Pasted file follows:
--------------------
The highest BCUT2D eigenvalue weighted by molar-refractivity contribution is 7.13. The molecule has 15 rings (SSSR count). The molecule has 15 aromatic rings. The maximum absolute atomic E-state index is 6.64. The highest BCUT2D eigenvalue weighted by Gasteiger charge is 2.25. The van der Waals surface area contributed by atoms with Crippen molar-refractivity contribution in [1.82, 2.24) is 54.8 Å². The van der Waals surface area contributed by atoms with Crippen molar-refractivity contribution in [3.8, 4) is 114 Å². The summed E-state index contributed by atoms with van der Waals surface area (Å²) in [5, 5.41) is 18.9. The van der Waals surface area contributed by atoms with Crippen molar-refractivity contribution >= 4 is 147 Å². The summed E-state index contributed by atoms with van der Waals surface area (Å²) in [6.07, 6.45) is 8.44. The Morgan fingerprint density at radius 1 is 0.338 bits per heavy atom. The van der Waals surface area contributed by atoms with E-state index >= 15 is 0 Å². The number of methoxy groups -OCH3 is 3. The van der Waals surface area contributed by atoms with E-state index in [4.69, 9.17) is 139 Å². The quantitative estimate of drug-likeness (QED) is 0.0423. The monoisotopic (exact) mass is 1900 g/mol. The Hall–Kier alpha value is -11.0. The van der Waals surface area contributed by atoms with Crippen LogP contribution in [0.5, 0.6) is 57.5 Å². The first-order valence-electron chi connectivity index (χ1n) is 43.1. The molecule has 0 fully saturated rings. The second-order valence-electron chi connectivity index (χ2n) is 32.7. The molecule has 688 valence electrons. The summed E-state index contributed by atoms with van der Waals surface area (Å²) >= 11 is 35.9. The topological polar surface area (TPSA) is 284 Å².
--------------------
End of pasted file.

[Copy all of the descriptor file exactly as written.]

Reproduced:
The highest BCUT2D eigenvalue weighted by molar-refractivity contribution is 7.13. The molecule has 15 rings (SSSR count). The molecule has 15 aromatic rings. The maximum absolute atomic E-state index is 6.64. The highest BCUT2D eigenvalue weighted by Gasteiger charge is 2.25. The van der Waals surface area contributed by atoms with Crippen molar-refractivity contribution in [1.82, 2.24) is 54.8 Å². The van der Waals surface area contributed by atoms with Crippen molar-refractivity contribution in [3.8, 4) is 114 Å². The summed E-state index contributed by atoms with van der Waals surface area (Å²) in [5, 5.41) is 18.9. The van der Waals surface area contributed by atoms with Crippen molar-refractivity contribution >= 4 is 147 Å². The summed E-state index contributed by atoms with van der Waals surface area (Å²) in [6.07, 6.45) is 8.44. The Morgan fingerprint density at radius 1 is 0.338 bits per heavy atom. The van der Waals surface area contributed by atoms with E-state index >= 15 is 0 Å². The number of methoxy groups -OCH3 is 3. The van der Waals surface area contributed by atoms with E-state index in [4.69, 9.17) is 139 Å². The quantitative estimate of drug-likeness (QED) is 0.0423. The monoisotopic (exact) mass is 1900 g/mol. The Hall–Kier alpha value is -11.0. The van der Waals surface area contributed by atoms with Crippen LogP contribution in [0.5, 0.6) is 57.5 Å². The first-order valence-electron chi connectivity index (χ1n) is 43.1. The molecule has 0 fully saturated rings. The second-order valence-electron chi connectivity index (χ2n) is 32.7. The molecule has 688 valence electrons. The summed E-state index contributed by atoms with van der Waals surface area (Å²) >= 11 is 35.9. The topological polar surface area (TPSA) is 284 Å².